The importance of nailing the job interview

The importance of nailing the job interview

Jake Keeley

Interviewing is hard. If you didn’t know that by now, you haven’t interviewed anywhere yet.

I’m not talking about your walk-in, on-the-spot fast food joint interview. No, I’m talking about your first, “OK, I really want this job, this seems like a good career fit” interview. I recently had the pleasure, and misfortune, of embarking upon this interview/job search process, and let me tell you, it’s stressful.

Before you even get an interview, though, you need to submit a resume. Unfortunately, your resume is never good enough. Ever. You’re proficient in this skill? Sorry, the company prefers you do it the other way. One to two years experience working in the field? For an entry-level job? Sorry, all you have is schooling.

Undoubtedly, you’ve heard that before. But you’re different, you want this job badly. So, as any go-getter would, you take your resume to a workshop, maybe GVSU’s Career Center. They give you great advice, tips to make you stand out from the rest. It would just be a little more helpful if you actually had more than four lines on your resume to apply their help. That’s right, be preemptive, it’s never too late to get a couple lines on your resume.

The real meat and potatoes of the process boils down to the interview. At least, that’s what I told myself. I have such an average resume, that I really hype up the interview. If you consider your resume to be your strong point, I suppose you could hype that up, but there is nothing really nerve-racking about submitting a file.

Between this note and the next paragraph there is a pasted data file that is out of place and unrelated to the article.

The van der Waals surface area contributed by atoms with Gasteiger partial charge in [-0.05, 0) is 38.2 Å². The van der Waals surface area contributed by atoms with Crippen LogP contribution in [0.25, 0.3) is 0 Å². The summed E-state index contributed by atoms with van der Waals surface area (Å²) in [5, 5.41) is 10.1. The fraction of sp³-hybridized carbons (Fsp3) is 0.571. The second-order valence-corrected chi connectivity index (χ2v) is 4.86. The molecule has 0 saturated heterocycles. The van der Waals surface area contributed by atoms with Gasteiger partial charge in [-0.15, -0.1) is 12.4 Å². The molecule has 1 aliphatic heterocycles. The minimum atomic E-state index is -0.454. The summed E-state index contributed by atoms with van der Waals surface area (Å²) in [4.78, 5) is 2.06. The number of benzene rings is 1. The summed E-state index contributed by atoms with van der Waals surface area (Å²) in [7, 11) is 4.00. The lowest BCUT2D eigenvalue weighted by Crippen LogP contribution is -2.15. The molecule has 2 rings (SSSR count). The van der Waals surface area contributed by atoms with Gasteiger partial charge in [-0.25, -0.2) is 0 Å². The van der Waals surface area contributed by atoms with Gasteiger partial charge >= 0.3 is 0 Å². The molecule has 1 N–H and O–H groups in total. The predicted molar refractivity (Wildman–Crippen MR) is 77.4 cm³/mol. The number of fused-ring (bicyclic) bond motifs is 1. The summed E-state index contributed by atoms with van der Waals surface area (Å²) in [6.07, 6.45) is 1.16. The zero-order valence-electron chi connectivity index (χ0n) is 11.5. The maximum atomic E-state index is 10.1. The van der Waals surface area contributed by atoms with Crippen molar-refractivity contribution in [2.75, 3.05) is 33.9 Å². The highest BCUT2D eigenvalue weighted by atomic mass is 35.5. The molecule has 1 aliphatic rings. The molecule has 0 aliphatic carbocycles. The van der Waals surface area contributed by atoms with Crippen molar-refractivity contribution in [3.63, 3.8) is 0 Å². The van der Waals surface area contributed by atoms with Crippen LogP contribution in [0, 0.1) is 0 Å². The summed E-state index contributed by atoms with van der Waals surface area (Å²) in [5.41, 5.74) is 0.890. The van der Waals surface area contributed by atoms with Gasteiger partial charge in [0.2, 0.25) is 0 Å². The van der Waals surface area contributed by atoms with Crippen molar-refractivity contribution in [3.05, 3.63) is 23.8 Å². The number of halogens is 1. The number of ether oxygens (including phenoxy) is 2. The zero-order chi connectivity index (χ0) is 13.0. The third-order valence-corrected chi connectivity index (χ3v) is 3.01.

I kept telling myself if I just made it to the interview process, that’s where I could make my money. I thought to myself, ‘I’m charming, people generally like me.’ If they just got to know me, my resume would become irrelevant. I could interview so well that it would put me over the top.


Interviewing is hard. That was the first sentence of this column—did you think I was lying? I did have some relief with a phone interview, though. I took it in my own home—sweats, no shirt, with a blanket draped around my shoulders. Needless to say, I killed that one. But I promise you that was the only one I killed. I had several other face-to-face interviews, ranging from 30 minutes to nearly two hours, with as little as two people to as many as 10 people.

And let me tell you what you already know, I choked. These people put me through the fire. Nearly two hours, breaking me down, sweating me out. At one point I think they were playing ‘good cop-bad cop’ on me. I’d love to give you some questions, recount my interviews a little bit, but I’m pretty sure I blacked out for 75 percent of it. I was uncomfortable in there. I was wearing a suit. Suits and I don’t get along.

Fortunately, I got out of there with the job that I wanted all along, God bless the company that selected me. Again, I’d love to give you some advice, but you just heard my performance. Besides, nothing can prepare you for getting thrown into that gladiator arena. My friend actually works in human resources and she told me when they decide whether or not to hire someone the manager actually does the thumbs up or down, just like Joaquin Phoenix in ‘Gladiator’. I know, I hope I never have to interview again.